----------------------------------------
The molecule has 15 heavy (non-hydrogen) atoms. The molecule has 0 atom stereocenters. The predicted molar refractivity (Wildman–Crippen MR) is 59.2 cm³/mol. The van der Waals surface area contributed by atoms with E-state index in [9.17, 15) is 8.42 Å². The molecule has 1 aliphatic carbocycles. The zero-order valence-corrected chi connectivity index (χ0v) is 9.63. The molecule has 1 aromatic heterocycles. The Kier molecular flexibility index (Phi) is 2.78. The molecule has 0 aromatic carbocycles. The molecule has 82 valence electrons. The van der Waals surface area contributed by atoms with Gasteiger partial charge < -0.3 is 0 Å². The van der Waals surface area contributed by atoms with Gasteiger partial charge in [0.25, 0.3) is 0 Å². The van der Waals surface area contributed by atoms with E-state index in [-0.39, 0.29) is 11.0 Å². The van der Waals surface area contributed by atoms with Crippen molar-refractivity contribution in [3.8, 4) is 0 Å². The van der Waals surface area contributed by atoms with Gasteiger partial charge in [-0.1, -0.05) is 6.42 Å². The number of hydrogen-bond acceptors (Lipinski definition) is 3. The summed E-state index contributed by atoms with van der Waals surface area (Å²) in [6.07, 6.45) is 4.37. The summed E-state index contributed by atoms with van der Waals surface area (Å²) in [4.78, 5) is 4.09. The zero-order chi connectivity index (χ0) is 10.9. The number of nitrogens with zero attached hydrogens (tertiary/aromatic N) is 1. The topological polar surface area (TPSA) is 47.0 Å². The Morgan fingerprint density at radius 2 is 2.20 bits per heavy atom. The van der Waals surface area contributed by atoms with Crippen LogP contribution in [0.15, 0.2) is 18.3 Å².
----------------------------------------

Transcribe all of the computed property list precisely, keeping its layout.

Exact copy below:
The molecule has 15 heavy (non-hydrogen) atoms. The molecule has 0 atom stereocenters. The predicted molar refractivity (Wildman–Crippen MR) is 59.2 cm³/mol. The van der Waals surface area contributed by atoms with E-state index in [9.17, 15) is 8.42 Å². The molecule has 1 aliphatic carbocycles. The zero-order valence-corrected chi connectivity index (χ0v) is 9.63. The molecule has 1 aromatic heterocycles. The Kier molecular flexibility index (Phi) is 2.78. The molecule has 0 aromatic carbocycles. The molecule has 82 valence electrons. The van der Waals surface area contributed by atoms with Gasteiger partial charge < -0.3 is 0 Å². The van der Waals surface area contributed by atoms with Gasteiger partial charge in [0.25, 0.3) is 0 Å². The van der Waals surface area contributed by atoms with E-state index in [-0.39, 0.29) is 11.0 Å². The van der Waals surface area contributed by atoms with Crippen molar-refractivity contribution in [3.8, 4) is 0 Å². The van der Waals surface area contributed by atoms with Gasteiger partial charge in [-0.1, -0.05) is 6.42 Å². The number of hydrogen-bond acceptors (Lipinski definition) is 3. The summed E-state index contributed by atoms with van der Waals surface area (Å²) in [6.07, 6.45) is 4.37. The summed E-state index contributed by atoms with van der Waals surface area (Å²) in [4.78, 5) is 4.09. The zero-order chi connectivity index (χ0) is 10.9. The number of nitrogens with zero attached hydrogens (tertiary/aromatic N) is 1. The topological polar surface area (TPSA) is 47.0 Å². The Morgan fingerprint density at radius 2 is 2.20 bits per heavy atom. The van der Waals surface area contributed by atoms with Crippen LogP contribution in [0.15, 0.2) is 18.3 Å².